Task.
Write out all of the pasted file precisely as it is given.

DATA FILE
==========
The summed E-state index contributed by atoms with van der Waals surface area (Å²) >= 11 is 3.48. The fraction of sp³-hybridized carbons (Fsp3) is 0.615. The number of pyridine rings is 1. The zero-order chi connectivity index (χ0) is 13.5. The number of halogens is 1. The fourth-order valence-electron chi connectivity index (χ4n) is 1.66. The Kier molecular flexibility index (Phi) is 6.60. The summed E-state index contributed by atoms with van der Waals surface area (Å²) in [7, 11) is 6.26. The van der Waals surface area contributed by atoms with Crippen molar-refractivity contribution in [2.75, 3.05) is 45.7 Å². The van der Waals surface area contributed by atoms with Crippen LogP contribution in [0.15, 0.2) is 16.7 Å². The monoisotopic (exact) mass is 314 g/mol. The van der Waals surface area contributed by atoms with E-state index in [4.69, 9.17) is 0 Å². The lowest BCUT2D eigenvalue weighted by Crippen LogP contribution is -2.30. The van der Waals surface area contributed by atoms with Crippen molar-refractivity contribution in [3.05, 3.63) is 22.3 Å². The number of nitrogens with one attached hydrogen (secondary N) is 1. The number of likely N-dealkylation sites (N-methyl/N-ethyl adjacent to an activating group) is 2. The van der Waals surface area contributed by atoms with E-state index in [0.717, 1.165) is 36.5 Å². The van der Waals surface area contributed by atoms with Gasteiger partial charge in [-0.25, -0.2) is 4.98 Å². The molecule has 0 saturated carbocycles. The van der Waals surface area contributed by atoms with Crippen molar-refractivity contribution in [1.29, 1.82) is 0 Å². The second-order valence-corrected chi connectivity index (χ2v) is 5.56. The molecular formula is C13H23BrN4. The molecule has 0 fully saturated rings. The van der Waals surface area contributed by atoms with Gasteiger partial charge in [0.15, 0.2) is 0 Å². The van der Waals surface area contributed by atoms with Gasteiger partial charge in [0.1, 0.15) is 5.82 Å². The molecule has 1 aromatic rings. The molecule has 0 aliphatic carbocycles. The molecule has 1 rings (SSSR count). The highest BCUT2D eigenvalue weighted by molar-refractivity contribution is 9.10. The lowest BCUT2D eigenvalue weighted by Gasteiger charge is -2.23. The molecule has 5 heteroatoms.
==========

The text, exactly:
The summed E-state index contributed by atoms with van der Waals surface area (Å²) >= 11 is 3.48. The fraction of sp³-hybridized carbons (Fsp3) is 0.615. The number of pyridine rings is 1. The zero-order chi connectivity index (χ0) is 13.5. The number of halogens is 1. The fourth-order valence-electron chi connectivity index (χ4n) is 1.66. The Kier molecular flexibility index (Phi) is 6.60. The summed E-state index contributed by atoms with van der Waals surface area (Å²) in [7, 11) is 6.26. The van der Waals surface area contributed by atoms with Crippen molar-refractivity contribution in [2.75, 3.05) is 45.7 Å². The van der Waals surface area contributed by atoms with Crippen LogP contribution in [0.15, 0.2) is 16.7 Å². The monoisotopic (exact) mass is 314 g/mol. The van der Waals surface area contributed by atoms with E-state index in [4.69, 9.17) is 0 Å². The lowest BCUT2D eigenvalue weighted by Crippen LogP contribution is -2.30. The van der Waals surface area contributed by atoms with Crippen molar-refractivity contribution in [3.05, 3.63) is 22.3 Å². The number of nitrogens with one attached hydrogen (secondary N) is 1. The number of likely N-dealkylation sites (N-methyl/N-ethyl adjacent to an activating group) is 2. The van der Waals surface area contributed by atoms with E-state index in [0.717, 1.165) is 36.5 Å². The van der Waals surface area contributed by atoms with Gasteiger partial charge in [-0.25, -0.2) is 4.98 Å². The molecule has 0 saturated carbocycles. The van der Waals surface area contributed by atoms with Crippen molar-refractivity contribution in [1.29, 1.82) is 0 Å². The second-order valence-corrected chi connectivity index (χ2v) is 5.56. The molecular formula is C13H23BrN4. The molecule has 0 fully saturated rings. The van der Waals surface area contributed by atoms with Gasteiger partial charge in [0.15, 0.2) is 0 Å². The van der Waals surface area contributed by atoms with Gasteiger partial charge in [0.1, 0.15) is 5.82 Å². The molecule has 1 aromatic rings. The molecule has 0 aliphatic carbocycles. The molecule has 1 rings (SSSR count). The highest BCUT2D eigenvalue weighted by molar-refractivity contribution is 9.10. The lowest BCUT2D eigenvalue weighted by Gasteiger charge is -2.23. The molecule has 5 heteroatoms.